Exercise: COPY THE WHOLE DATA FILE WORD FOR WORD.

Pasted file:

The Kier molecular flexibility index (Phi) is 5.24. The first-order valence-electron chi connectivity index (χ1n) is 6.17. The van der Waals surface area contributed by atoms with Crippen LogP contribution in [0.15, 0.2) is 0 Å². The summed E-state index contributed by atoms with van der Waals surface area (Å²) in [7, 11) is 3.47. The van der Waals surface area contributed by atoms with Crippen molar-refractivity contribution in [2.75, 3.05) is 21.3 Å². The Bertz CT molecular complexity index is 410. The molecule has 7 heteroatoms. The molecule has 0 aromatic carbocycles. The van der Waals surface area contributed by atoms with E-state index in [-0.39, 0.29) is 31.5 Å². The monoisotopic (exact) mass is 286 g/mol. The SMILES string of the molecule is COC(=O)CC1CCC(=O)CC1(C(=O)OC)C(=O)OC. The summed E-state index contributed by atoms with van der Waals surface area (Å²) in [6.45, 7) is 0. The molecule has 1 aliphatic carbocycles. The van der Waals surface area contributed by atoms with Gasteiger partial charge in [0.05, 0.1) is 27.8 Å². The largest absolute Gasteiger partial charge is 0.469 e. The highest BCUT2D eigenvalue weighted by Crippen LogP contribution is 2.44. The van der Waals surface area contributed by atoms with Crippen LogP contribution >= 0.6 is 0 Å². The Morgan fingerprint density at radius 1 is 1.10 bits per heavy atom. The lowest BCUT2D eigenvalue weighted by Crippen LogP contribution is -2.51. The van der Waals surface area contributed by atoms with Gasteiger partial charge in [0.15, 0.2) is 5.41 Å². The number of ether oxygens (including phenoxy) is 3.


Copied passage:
The Kier molecular flexibility index (Phi) is 5.24. The first-order valence-electron chi connectivity index (χ1n) is 6.17. The van der Waals surface area contributed by atoms with Crippen LogP contribution in [0.15, 0.2) is 0 Å². The summed E-state index contributed by atoms with van der Waals surface area (Å²) in [7, 11) is 3.47. The van der Waals surface area contributed by atoms with Crippen molar-refractivity contribution in [2.75, 3.05) is 21.3 Å². The Bertz CT molecular complexity index is 410. The molecule has 7 heteroatoms. The molecule has 0 aromatic carbocycles. The van der Waals surface area contributed by atoms with E-state index in [-0.39, 0.29) is 31.5 Å². The monoisotopic (exact) mass is 286 g/mol. The SMILES string of the molecule is COC(=O)CC1CCC(=O)CC1(C(=O)OC)C(=O)OC. The summed E-state index contributed by atoms with van der Waals surface area (Å²) in [6.45, 7) is 0. The molecule has 1 aliphatic carbocycles. The van der Waals surface area contributed by atoms with Gasteiger partial charge in [0.05, 0.1) is 27.8 Å². The largest absolute Gasteiger partial charge is 0.469 e. The highest BCUT2D eigenvalue weighted by Crippen LogP contribution is 2.44. The van der Waals surface area contributed by atoms with Crippen LogP contribution >= 0.6 is 0 Å². The Morgan fingerprint density at radius 1 is 1.10 bits per heavy atom. The lowest BCUT2D eigenvalue weighted by Crippen LogP contribution is -2.51. The van der Waals surface area contributed by atoms with Gasteiger partial charge in [0.15, 0.2) is 5.41 Å². The number of ether oxygens (including phenoxy) is 3.